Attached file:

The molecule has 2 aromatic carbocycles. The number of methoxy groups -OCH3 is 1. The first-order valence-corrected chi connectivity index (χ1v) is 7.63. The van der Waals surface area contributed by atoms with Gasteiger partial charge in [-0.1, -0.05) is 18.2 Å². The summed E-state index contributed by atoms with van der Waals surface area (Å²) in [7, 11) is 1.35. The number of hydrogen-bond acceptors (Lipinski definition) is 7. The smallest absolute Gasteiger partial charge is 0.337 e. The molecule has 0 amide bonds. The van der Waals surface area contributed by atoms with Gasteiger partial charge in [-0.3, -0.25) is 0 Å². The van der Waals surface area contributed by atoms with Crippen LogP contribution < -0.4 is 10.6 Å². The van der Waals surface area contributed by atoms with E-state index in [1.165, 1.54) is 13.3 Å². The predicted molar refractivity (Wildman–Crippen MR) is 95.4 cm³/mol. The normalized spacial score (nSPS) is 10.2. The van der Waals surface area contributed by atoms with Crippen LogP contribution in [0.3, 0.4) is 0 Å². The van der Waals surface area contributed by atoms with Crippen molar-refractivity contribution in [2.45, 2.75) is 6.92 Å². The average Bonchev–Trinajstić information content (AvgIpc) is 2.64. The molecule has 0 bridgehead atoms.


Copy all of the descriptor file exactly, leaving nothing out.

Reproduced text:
The molecule has 2 aromatic carbocycles. The number of methoxy groups -OCH3 is 1. The first-order valence-corrected chi connectivity index (χ1v) is 7.63. The van der Waals surface area contributed by atoms with Gasteiger partial charge in [-0.1, -0.05) is 18.2 Å². The summed E-state index contributed by atoms with van der Waals surface area (Å²) in [7, 11) is 1.35. The number of hydrogen-bond acceptors (Lipinski definition) is 7. The smallest absolute Gasteiger partial charge is 0.337 e. The molecule has 0 amide bonds. The van der Waals surface area contributed by atoms with Gasteiger partial charge in [-0.3, -0.25) is 0 Å². The van der Waals surface area contributed by atoms with Crippen LogP contribution < -0.4 is 10.6 Å². The van der Waals surface area contributed by atoms with E-state index in [1.165, 1.54) is 13.3 Å². The predicted molar refractivity (Wildman–Crippen MR) is 95.4 cm³/mol. The normalized spacial score (nSPS) is 10.2. The van der Waals surface area contributed by atoms with Crippen LogP contribution in [0.3, 0.4) is 0 Å². The van der Waals surface area contributed by atoms with Crippen molar-refractivity contribution in [2.45, 2.75) is 6.92 Å². The average Bonchev–Trinajstić information content (AvgIpc) is 2.64. The molecule has 0 bridgehead atoms.